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Twenty Years Ago

December 31, 2016 9:30am (Sara)

Twenty years ago, I was saying a tough Good Bye. I was grieving with many friends and family as we lost our April. She was my childhood best friend. She and I met at a babysitter’s and danced for years after that; thankfully our Mom’s were fast friends… because we were attached at the hip for approximately 11 years.

Not long enough.

As with this journey, twenty years ago my coping and grieving was supported with journalling…it was just much more private. My words are deep in a drawer, hand written on tear soaked pages. Twenty years is still too soon to revisit those words but I am certain I was not able to express my feelings like I am today. I was 15 years old and my world was ending. I was certain of it.

April was diagnosed with a brain tumor in June of 1996. It was a glioblastoma – very fast growing and her prognosis was not good. I’m sure I don’t know the whole story but the 15 year old in me was not taking her “6 months” as truth. While I had some friends, teachers and others recommending I “let her go”, I was grateful to have my parents, close friends, and April’s parents understand that “letting her go” was not about to happen. When, in November, her tumor had shrunk a little – it was one of the best days of my life up until that point. And when she was sent home on Hospice…I didn’t know (nor did I care) what Hospice was…she was going home! I had faith until the moment I could no longer deny that she was leaving me. And I don’t regret that one bit. Holding on was the best thing I could do. After all…there has been plenty of time to “let go” once she was actually gone.
April’s struggle started at the beginning but she exemplified a Dragon’s fight. She was not a child with no inhibitions or insecurities. She was a beautiful teenager. Her body started to change almost immediately. When thinking back, the effects of steroids and chemo were so much more severe for April than Maya. Maybe April had different coping and adjusting skills because she was 14 years old vs 3….but April had the more complicated parts of life to deal with. She was hurting, changing, dealing, struggling…she was dying. And she knew it.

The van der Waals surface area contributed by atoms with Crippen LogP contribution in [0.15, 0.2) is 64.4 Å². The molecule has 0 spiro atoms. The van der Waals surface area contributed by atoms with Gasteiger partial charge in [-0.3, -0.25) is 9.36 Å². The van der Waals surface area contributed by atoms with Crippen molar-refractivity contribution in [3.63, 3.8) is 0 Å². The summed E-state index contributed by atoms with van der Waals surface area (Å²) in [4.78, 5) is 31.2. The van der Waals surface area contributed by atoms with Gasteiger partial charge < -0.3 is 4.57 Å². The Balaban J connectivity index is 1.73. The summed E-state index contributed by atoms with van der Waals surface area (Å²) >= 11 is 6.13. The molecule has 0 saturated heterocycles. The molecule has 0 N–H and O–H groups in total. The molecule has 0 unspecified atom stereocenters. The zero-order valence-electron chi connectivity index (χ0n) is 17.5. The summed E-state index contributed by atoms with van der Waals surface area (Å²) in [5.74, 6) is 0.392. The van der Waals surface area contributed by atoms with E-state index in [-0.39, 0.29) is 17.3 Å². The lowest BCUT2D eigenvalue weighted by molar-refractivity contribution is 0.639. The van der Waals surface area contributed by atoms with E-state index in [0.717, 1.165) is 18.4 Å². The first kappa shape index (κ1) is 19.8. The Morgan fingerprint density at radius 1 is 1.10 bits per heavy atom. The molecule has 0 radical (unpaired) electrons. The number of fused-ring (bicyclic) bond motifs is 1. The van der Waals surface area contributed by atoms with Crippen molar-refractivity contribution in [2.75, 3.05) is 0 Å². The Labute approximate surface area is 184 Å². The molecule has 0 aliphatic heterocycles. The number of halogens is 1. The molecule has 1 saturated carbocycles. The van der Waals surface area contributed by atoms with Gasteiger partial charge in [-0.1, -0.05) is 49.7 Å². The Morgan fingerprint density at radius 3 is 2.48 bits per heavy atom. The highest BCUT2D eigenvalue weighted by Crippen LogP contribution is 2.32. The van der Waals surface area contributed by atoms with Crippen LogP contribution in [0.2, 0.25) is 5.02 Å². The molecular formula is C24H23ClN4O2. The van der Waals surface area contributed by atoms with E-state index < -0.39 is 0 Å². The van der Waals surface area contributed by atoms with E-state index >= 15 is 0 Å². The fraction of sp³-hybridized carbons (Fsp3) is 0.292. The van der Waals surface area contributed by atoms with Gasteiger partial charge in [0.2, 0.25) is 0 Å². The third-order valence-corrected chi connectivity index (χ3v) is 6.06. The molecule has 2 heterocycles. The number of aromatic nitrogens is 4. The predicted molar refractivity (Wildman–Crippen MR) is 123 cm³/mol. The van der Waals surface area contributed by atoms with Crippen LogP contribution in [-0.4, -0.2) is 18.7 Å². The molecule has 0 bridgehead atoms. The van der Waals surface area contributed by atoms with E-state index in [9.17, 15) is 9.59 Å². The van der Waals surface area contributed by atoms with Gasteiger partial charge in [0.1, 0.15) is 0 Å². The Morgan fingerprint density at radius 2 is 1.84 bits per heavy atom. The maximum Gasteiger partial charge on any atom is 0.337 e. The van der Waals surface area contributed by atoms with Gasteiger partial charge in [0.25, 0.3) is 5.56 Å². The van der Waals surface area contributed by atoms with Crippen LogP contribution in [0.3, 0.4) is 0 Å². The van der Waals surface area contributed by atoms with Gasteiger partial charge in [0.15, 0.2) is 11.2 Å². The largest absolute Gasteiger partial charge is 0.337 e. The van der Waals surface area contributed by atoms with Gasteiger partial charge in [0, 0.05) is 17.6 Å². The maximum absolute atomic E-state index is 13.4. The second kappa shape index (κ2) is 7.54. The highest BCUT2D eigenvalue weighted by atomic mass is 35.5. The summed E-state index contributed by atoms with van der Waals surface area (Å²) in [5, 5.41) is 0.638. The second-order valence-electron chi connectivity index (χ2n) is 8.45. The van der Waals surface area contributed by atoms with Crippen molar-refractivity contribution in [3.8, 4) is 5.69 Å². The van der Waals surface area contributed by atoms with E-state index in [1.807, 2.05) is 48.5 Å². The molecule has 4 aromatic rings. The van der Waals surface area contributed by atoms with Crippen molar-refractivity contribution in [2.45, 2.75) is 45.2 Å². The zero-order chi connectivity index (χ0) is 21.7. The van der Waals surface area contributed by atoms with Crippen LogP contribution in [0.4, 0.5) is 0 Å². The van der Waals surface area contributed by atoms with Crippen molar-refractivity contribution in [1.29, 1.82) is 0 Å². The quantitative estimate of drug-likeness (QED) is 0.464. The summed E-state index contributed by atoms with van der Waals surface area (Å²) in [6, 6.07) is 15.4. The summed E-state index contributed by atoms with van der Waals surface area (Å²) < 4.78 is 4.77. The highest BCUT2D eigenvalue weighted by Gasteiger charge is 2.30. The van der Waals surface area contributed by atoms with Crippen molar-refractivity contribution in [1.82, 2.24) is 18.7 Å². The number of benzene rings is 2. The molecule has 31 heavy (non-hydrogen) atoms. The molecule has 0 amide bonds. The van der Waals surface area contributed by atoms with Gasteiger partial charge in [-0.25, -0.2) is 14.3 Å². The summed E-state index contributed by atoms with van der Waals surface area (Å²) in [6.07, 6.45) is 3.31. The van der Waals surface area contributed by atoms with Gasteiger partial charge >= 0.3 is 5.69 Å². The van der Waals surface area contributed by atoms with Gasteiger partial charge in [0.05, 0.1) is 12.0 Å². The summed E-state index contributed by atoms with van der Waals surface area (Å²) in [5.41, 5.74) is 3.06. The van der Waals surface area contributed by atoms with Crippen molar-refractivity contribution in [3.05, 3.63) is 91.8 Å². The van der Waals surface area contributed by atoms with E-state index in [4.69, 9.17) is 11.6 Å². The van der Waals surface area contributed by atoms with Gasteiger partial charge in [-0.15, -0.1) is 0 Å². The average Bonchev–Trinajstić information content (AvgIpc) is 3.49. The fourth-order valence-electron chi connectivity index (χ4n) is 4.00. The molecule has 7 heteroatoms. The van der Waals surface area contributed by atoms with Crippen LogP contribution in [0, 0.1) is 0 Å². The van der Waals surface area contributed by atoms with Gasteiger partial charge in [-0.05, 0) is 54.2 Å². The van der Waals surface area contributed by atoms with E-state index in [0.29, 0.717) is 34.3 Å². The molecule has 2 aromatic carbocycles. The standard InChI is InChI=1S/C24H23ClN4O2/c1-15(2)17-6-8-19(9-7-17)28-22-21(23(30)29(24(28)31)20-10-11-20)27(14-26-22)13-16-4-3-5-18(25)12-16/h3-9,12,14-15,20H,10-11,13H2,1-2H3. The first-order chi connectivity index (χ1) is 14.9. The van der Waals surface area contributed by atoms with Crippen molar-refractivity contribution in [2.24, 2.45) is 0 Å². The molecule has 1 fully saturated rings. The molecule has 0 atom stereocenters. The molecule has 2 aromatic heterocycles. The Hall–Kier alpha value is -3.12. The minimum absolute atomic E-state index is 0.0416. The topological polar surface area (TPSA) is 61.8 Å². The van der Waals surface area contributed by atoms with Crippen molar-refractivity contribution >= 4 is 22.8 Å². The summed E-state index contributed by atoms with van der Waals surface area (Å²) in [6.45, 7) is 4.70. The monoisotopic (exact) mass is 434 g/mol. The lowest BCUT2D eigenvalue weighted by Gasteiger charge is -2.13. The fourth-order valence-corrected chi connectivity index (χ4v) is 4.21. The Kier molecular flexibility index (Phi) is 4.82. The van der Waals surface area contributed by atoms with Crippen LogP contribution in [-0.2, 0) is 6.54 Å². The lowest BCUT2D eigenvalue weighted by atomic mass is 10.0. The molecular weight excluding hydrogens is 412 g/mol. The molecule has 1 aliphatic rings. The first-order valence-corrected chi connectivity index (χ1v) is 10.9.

There is a Death Cab For Cutie song that has lyrics in it – “love is watching someone die”. I didn’t hear this song until years after April was gone but no song has ever stabbed me in the heart like that song. Watching April go through this experience was one that I made me who I am. I did very poorly in school that year. I was a sophomore in highschool and rarely did I attend the amount of classes I needed – I don’t really know how I got out of making them up but the lessons I learned out of the class were far more important than what I would have had in class. I would attend April’s OT therapy sessions or hang with her in the hospital. We would have support sessions with friends and I had a boyfriend who was very supportive and helped me vent when necessary. My friends and teachers at the dance studio were life savers. April touched so many lives with her smile. Her laugh. Her beauty, kindness, and incredible soul that there was no lack of love and support for those who were suffering.
At 15 years old, I was definitely conflicted. I had the angst and struggle with ego while fear, sadness, and empathy for my bestfriend hovered every moment. People would ask how I was doing and while my journals likely prove I was suffering and struggling, I was angry that people would ask me that. I wanted to shout “it isn’t about me!”. Yet when in a room by myself…I felt like I was also dying. And part of me did. I shed a layer of skin I will never get back.